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A group of elders finally convenes to deal with the shooting and determines to deal first with the death of Wamai, as the condition of Wanyangerri is not yet finalized. Kinanu, the father of the shooter, Kabero, is being held responsible for his son's crime. Kaninu is one of the richest squatters on the farm with five wives and much livestock. The death of Wamai has made his already poor father, Jogona, significantly poorer, as Wamai was his only child. The narrator argues during the deliberation that it was just an accident and no one is responsible. The elders do not agree. Eventually, they determine that Kaninu must pay Jogona forty sheep.
Several days after the settlement, some Kikuyus from another area arrive and try to claim that they deserve the settlement because their brother, not Jogona, was actually Wamai's biological father. Jogona visits the narrator and gives her his account, which she types up for legal purposes. Jogona explains that he knew Wamai's true father and, at the time of his death, owed him money. The two men agreed that if Jogona took on the dying man's wife and Wamai, and finished paying the bride price on the wife, his debt would be relieved. When Wamai's father died, Jogona fully adopted Wamai and his mother and assumed all costs for them.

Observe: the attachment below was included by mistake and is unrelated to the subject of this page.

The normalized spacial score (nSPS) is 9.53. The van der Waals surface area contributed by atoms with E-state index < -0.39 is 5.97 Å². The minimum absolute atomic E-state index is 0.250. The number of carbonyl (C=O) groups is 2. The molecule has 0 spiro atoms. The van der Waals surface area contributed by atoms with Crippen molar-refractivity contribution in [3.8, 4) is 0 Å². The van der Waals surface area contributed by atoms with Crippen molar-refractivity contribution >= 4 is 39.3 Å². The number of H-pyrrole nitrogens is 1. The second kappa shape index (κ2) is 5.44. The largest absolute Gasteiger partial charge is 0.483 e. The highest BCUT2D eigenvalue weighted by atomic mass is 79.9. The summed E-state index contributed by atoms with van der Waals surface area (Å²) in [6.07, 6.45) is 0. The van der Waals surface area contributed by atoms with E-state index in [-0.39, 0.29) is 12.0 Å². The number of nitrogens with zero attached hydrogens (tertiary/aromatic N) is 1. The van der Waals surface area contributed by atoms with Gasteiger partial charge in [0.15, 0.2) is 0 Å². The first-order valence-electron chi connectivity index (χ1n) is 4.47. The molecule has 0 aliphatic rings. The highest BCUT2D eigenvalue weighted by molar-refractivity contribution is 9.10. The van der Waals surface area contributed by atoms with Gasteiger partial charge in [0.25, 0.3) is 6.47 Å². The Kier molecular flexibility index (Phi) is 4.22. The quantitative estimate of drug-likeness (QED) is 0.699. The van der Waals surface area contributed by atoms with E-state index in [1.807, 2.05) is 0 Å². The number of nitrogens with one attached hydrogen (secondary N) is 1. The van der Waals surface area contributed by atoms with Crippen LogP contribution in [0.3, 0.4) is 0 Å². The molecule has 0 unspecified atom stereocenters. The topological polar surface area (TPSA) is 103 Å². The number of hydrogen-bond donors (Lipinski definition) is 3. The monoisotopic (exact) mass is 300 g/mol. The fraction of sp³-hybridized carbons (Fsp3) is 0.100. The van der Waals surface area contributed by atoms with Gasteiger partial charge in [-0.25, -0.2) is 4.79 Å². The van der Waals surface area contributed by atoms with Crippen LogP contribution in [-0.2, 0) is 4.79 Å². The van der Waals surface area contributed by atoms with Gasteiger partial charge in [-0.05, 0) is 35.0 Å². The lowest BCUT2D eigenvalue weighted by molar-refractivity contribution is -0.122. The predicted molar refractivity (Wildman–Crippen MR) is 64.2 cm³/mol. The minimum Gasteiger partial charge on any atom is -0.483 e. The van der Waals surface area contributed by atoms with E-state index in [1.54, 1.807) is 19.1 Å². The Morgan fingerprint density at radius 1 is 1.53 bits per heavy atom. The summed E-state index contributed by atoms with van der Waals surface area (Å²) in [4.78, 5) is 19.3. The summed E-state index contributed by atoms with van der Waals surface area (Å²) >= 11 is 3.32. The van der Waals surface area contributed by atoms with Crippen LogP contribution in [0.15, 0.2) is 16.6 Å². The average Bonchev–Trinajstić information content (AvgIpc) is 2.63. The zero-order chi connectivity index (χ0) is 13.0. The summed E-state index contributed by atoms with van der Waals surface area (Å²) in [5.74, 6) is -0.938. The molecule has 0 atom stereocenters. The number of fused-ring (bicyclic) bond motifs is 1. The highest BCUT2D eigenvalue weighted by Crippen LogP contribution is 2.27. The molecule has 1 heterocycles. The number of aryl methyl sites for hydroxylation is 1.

Jogona appears overjoyed that his account has been inscribed on a written page. He keeps the note in a leather pouch and later uses it to dismiss the claim of those who wanted his settlement. After the incident, Jogona still carries his pouch with him. Whenever he sees the narrator, he asks her to read it to him, looking proud as she does. The narrator finds that many native people are fascinated by stories in written form, whereas they might dismiss the same story told to them orally. Before the Europeans arrived, there was no written form of Swahili.
At the hospital, the doctors have reshaped Wanyangerri's jaw by using a piece of metal. He later is able to eat and speak.
The narrator eventually learns that Kabero, the boy who shot the gun, still is alive and has been adopted by a rich, childless Masai. She tells Kabero's father, Kaninu, to bring Kabero to her when he returns to the farm. Five years later Kaninu does so. In his years away, Kabero has become an elegant young Masai warrior, who wears his hair in the Masai way and walks in a formal manner like the Masai. The narrator believes that the Masai are the most aristocratic of the local tribes. They were once warriors and apparently die within three months if placed in jail.
Long before Kabero returns though, the matter of compensation for Wanyangerri is settled, although in a slightly unusual way. A few weeks after Wanyangerri returns, fairly healthy although with some chewing difficulties, Kaninu appears at the farm looking ill. He explains that he has given ten sheep to Wanyangerri's father and is now going to give him a cow and a calf as well. The narrator asks him why he has done so, since there has not yet been a council meeting. Kaninu will not say why.
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